The great news is there are many technology options available to address all those forms effectively. To get started, you should first look to see what you already own that you can leverage. You may have to start with a couple of different technologies for content and search until you get your full end-state strategy realized. Some options to consider are outlined in Table 2, page 4. The table includes a rating on cost, which can include hardware, software and labor (IT, vendor professional services and/or knowledge managers).
Leverage Technology with Knowledge Practices
While you consider your technology options, you need to address the process of establishing a core competency in knowledge sharing. Doing it well takes people following a well-defined process that technology enables (see Figure 1).
Ready to get started or want to reenergize what you already have in place? Take inventory of your information sources— anything that agents might use. How is information created and shared? By whom? Are there any processes to manage it or reinforce its use? Check out what agents keep on their desktops or cubes. Monitor some calls; focus on what resources agents actually tap, whether electronic, paper or people. Determine how and when information is accessed and by whom. Conduct focus groups with agents, supervisors and SMEs to find out what they use and why, and to what or whom they turn for answers. Also, find out what theydon’t use and why. You may find something very telling; often much effort has gone into creating knowledge sources that no one really uses.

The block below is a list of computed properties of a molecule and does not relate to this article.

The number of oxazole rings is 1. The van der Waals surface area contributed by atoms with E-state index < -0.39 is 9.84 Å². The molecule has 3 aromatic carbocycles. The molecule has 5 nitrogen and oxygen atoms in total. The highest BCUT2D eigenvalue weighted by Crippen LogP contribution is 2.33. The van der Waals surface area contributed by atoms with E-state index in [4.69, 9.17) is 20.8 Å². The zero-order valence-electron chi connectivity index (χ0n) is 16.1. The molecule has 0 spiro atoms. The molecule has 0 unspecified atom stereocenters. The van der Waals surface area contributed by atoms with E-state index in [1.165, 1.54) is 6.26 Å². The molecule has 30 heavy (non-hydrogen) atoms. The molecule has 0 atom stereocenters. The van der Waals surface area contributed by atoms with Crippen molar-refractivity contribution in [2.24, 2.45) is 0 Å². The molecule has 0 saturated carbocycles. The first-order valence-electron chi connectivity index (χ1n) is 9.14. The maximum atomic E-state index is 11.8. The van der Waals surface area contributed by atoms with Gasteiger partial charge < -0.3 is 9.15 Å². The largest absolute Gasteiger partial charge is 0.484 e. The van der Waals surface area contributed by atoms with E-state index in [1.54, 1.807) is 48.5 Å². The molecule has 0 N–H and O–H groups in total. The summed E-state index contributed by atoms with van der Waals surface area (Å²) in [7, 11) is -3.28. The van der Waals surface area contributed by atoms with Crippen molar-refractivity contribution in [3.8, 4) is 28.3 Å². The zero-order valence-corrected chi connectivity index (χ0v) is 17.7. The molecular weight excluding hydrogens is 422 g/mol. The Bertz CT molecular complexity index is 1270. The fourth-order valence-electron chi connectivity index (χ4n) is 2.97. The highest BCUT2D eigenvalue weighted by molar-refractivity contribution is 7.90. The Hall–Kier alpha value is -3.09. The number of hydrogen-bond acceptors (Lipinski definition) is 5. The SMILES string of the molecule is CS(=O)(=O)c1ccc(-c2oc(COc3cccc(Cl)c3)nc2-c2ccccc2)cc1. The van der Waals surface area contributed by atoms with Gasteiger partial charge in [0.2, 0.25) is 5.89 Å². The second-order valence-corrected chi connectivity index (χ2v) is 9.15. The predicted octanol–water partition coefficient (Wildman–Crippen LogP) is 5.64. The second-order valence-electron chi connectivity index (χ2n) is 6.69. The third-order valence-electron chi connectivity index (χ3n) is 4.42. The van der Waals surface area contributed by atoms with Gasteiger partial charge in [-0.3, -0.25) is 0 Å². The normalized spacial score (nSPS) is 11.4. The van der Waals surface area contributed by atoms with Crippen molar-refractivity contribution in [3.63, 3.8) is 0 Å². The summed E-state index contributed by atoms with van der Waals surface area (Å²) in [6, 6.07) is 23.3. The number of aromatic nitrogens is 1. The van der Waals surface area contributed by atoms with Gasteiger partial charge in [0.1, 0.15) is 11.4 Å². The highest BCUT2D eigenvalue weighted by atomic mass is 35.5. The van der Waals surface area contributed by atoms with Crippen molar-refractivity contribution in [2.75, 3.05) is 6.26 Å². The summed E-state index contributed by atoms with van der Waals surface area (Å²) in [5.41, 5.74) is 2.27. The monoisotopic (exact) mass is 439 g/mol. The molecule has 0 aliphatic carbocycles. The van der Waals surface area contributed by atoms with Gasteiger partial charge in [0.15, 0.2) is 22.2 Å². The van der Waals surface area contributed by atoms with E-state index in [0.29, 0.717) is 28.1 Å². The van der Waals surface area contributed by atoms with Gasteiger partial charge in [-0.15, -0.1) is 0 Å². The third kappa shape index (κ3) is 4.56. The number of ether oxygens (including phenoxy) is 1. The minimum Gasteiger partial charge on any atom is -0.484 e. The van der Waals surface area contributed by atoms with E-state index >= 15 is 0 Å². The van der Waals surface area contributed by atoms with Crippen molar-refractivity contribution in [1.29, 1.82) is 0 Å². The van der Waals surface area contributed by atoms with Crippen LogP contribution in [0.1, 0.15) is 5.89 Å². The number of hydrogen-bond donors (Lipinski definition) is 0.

Once you’ve completed your research, you will want to define the appropriate structure to access your information. When designing the structure, there are two basic buckets to consider (which the observations steps should reveal). One contains information that agents need toknow to execute a transaction or follow a process. The other contains answers to questions that callers are asking. The presentation and location of these two types of information may differ.
Now you will want to get the right resources in place (people). This is a really important piece of the puzzle. Ideally, centers establish a dedicated knowledge manager role. If the size of your center won’t justify that, tie this role in with related support functions such as process optimization or training. Alternately, consider a respected supervisor or team lead, or perhaps an analyst who works in or with the center. It is important to find the right skills, experience and personality regardless of where the role resides. Seek someone who is good at organizing, communicating and collaborating. If that person does not work closely with the people who use the knowledge and tools, he or she is unlikely to succeed.
After addressing the people and technology, you will need to focus on the processes. All stages of a project—planning, design, development, data integration, testing, tuning and ongoing management—come into play. You will need to establish and manage the processes to ensure ongoing, effective use, and keep knowledge comprehensive, up to date and relevant.
Here are the some key processes to address:
Content Development and Structure: Typically, the knowledge manager will be responsible for publishing new knowledge items tied to process changes, new products or services, training and system updates. As the amount of information can be overwhelming, structure “bite-sized” pieces that agents can readily digest. Your tool(s) will influence how you structure information and optimize search and retrieval. Keep in mind that it is not just about documents; it is about getting to the right information for the issue, wherever it resides. When you have multiple content repositories to organize, you can start with links to exact pages or locations of the answer or process steps agents need to follow.